Tuesday, this week, saw an explosion across the media within Britain of items on the challenges of adoption, particularly the impact of child to parent violence.

The BBC’s joint investigation with Adoption UK culminated in a 40 minute File on 4 radio programme, Adoption: Families in Crisis, which was picked up on national and local stations, and TV programmes such as Victoria Derbyshire; interviewing families and organisations and further unpacking the crises in which many families find themselves. Continue reading

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“Children who exhibit the most severe and persistent anti-social behaviour are being failed by the system”

There has been a mixed response to the item about children with “Callous Unemotional Traits” on the BBC Radio 4 Today programme this morning.

 

(Clip here)

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Child to Parent Violence and the Coronation Street spin-off

As the Coronation Street story line featuring Simon’s abuse of his step-mum Leanne Battersby rolls on, Radio York featured child to parent abuse in the “Georgey Spanswick at Breakfast” show last week. For those not following the soap, there has been considerable exploration over the last months of the difficulties in the relationship, and things came to a head after an argument over the washing up when Leanne was knocked unconscious.

With three segments, (at 00.13, 01.08 and 02.07) Georgey, and reporter Sarah Irwin, interview “Kitty”, a parent who has experienced violence from her young son, and Sarah Hill, Director of York IDAS; Sandra Hiller of Family Lives; and Angela Whitlock, Parent Coach in Ripon. Continue reading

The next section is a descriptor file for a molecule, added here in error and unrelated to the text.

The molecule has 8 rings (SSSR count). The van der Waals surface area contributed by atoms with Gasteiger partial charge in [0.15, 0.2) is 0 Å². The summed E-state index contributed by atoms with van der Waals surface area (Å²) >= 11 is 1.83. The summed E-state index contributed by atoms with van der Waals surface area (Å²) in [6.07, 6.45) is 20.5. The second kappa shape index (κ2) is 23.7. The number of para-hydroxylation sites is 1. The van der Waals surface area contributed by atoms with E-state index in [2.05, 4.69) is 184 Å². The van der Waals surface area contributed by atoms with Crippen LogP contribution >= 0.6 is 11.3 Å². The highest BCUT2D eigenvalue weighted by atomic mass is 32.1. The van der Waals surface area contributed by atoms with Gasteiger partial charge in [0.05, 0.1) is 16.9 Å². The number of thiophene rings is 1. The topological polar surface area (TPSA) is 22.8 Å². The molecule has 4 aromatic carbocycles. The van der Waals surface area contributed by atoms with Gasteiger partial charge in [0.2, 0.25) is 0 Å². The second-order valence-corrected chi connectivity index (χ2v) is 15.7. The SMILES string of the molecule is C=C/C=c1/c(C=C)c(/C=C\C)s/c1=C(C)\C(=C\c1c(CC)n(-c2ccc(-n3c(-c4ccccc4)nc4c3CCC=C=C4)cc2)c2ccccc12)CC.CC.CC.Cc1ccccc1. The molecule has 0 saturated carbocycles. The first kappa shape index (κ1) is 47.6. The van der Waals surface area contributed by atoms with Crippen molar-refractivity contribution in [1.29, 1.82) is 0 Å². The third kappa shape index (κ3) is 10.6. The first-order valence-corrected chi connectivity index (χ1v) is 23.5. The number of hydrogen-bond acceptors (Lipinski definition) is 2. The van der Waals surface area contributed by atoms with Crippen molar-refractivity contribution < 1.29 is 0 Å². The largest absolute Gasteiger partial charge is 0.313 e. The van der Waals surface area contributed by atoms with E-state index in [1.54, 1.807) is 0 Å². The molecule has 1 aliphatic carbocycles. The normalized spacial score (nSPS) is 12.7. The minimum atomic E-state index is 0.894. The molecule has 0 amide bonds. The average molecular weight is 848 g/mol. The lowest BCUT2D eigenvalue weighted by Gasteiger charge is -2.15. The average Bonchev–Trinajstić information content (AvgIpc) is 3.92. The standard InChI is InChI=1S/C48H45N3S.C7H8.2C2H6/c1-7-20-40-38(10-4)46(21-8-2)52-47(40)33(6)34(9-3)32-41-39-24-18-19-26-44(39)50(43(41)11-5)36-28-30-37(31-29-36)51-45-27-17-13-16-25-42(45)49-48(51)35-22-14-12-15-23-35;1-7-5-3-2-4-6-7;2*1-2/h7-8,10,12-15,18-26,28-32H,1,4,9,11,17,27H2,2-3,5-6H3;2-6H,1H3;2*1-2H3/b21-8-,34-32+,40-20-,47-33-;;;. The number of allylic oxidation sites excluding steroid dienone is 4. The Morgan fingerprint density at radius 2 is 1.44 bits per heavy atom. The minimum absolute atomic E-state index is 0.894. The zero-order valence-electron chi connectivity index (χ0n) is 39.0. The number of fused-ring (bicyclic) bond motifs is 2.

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Lazy reporting could not spoil an opportunity to discuss parent abuse

This started off as a weary rant from me today and then changed tone as the day progressed!

While it has been exciting and encouraging to see the increase in coverage of child to parent violence and abuse in the media over the last week, I have been disappointed yet again by the tone of some of the pieces and the apparent laziness of reporting.

Times headline

The main headline in the Times, (you may not be able to read the next line, “Families cannot deal with minor domestic rows”)  today picks up on the report from Her Majesty’s Inspectorate of Constabulary into the welfare of vulnerable people in police custody, which has held centre stage across the media today. This highlights the often inappropriate use of custody for individuals experiencing poor mental health, or other vulnerabilities, because of a crisis in other support services; and while researchers have said that the findings show pressures faced by many families and carers, and the fact that the police are often used as the agency of last resort, the first example given – thus setting the tone – is of a dispute over a TV remote control. Other examples are given of greater severity of risk and violence. Parents are described as contacting the police because they reach breaking point. But there is no exploration of this issue in a wider way, other than to suggest lone women are finding it particularly difficult to bring up children. Continue reading